A smurf attack can render entire computer networks inoperable in a short amount of time. It’s a type of denial of service (DoS) attack named after a malware module known as DDoS.Smurf.
It refers to the cartoon characters of the same name (The Smurfs) because when Smurfs work together, they can take down larger enemies (i.e., hackers taking down big companies).
There is even a variation known as the Fraggle attack.
The code was originally written by hacker Dan Moschuk (TFreak). The first smurf DoS attack (or one of the first) occurred in 1998 with the University of Minnesota as the target. It resulted in data loss, network slowdown, and computers across the state shutting down.
How Does a Smurf DoS Attack Work?
A smurf attack is a type of denial of service (DoS) attack that overloads network resources.
Once the malware creates a network packet attached to a false IP address (also known as spoofing), the Internet Control Message Protocol (ICMP) ping message inside the packet and requests the networks receiving the packet to reply.
These responses create an infinite loop (also called echoes) that is continuously sent back to the network IP addresses. In this regard, smurf attacks are similar to ping floods.
With IP broadcasting, a cybercriminal can send the malware to every IP address in a network, resulting in complete denial of service.
How Does a Smurf Attack Spread?
Unverified, fake websites and infected email links are the culprits of smurf attacks.
This isn’t to suggest anyone in your company is deliberately downloading files they shouldn’t be touching. This usually occurs without the user knowing because the websites or email links appear from legitimate sources.
Worse, the smurf trojan usually remains dormant on a machine until it is activated by the hacker, which means it is rarely detected, identified, and dealt with in advance.
Smurf programs include rootkits, which makes it easy for a hacker to set up system access on your network and take control. From there, anything can happen.
What Are the Potential Risks of A Smurf Attack?
A smurf attack is a distributed denial of service attack. If the attack succeeds, it can slow and even shut down servers for hours or days at a time.
If employees cannot access essential web applications, productivity can suffer. You cannot make sales if customers cannot purchase products from your website. Both issues lead to the same undesired outcome – lost revenue.
A smurf attack could also be a cover for something much more insidious, however, as cybercriminals may come after specific company files or intellectual property while you are busy responding to the initial attack.
According to IBM’s Cost of Data Breach Report, data breach costs surged 13% from 2020 to 2022. In 2020, the average cost of an attack was $8.6 million.
Losses connected to smurf attacks generally fall under one of three categories:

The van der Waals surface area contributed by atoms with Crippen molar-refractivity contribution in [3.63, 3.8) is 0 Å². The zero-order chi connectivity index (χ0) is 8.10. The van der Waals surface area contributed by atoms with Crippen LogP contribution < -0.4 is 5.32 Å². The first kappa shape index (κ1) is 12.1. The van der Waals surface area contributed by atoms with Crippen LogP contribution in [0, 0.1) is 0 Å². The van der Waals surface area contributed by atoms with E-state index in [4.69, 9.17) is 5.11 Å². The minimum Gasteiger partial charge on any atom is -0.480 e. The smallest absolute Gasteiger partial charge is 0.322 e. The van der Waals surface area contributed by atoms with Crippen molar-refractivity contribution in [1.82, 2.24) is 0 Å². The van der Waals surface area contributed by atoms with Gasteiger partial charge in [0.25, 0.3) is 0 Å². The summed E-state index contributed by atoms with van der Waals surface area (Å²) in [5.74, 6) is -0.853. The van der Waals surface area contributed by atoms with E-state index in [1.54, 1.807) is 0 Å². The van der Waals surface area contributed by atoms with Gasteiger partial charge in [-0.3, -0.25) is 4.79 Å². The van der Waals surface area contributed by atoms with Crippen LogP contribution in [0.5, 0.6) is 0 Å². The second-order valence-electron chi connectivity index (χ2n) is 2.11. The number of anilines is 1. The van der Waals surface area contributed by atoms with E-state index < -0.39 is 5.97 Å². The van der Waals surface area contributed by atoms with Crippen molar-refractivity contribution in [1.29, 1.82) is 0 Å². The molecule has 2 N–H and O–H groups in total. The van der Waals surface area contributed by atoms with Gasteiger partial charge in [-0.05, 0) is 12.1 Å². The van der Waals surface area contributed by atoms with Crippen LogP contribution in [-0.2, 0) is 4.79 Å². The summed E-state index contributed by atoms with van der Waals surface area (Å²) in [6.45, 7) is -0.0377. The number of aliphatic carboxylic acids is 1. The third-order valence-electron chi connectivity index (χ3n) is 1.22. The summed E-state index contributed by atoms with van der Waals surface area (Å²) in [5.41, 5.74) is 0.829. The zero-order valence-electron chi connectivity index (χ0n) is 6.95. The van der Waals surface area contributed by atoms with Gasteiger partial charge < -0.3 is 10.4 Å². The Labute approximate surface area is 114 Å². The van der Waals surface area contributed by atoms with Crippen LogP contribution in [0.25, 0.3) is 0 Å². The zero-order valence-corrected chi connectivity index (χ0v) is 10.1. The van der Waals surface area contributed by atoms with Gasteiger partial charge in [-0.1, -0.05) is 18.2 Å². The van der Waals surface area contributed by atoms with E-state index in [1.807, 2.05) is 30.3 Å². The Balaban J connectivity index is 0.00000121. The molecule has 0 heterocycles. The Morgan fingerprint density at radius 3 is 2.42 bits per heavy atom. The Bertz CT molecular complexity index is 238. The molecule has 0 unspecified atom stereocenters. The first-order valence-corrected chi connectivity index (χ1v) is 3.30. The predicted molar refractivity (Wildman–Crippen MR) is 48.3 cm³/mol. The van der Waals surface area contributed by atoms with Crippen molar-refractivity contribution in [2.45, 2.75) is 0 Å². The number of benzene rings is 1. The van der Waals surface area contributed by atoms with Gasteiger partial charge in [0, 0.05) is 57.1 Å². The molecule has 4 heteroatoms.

- Loss or revenue
- Loss of data
- Damaged reputation
What Types of Smurf Attacks Are There?
There are two types of smurf attacks. One is basic; the other is more advanced.
A basic smurf attack utilizes infinite ICMP request packets to overload networks. Since every device on the network receives the request to issue a reply, traffic surges rapidly, taking down the system in the process.
An advanced smurf attack begins just as a basic attack would. Echo requests, however, can be configured to target additional third-party victims. Hackers utilize this technique to target larger networks and/or larger sections of the web.
As noted earlier, a smurf attack is similar to a ping flood, and there is also a variation known as a Fraggle attack.
Smurf Attack Prevention: What to Do
Smurfing cyber security is essential to your company’s overall security. The good news is that there are many steps you can take to ensure a smurf attack doesn’t get the best of you or your company’s resources.
Take advantage of these strategies to ensure you are protected:
- Enable traffic network monitoring
- Disable IP broadcasting
- Take advantage of reliable detection tools and keep them updated (a capable anti-virus / anti-malware solution)
- Block-directed broadcast traffic coming into the network
- Configure your hosts and routers so that they don’t respond to ICMP echo requests
- Purchase additional bandwidth
- Create redundancy (in business, two equals one)
- Protect DNS servers
- Find a skilled security provider
The best cybersecurity solutions and strategies focus on prevention rather than repair. By the time a smurf attack has had the opportunity to play out, it can be too late to repair, and a comprehensive recovery may prove difficult, if not impossible.
No company wants loss of revenue or data or a damaged reputation. To ensure your operations run smoothly, invest appropriately in the IT and security solutions and infrastructures that will protect key assets completely.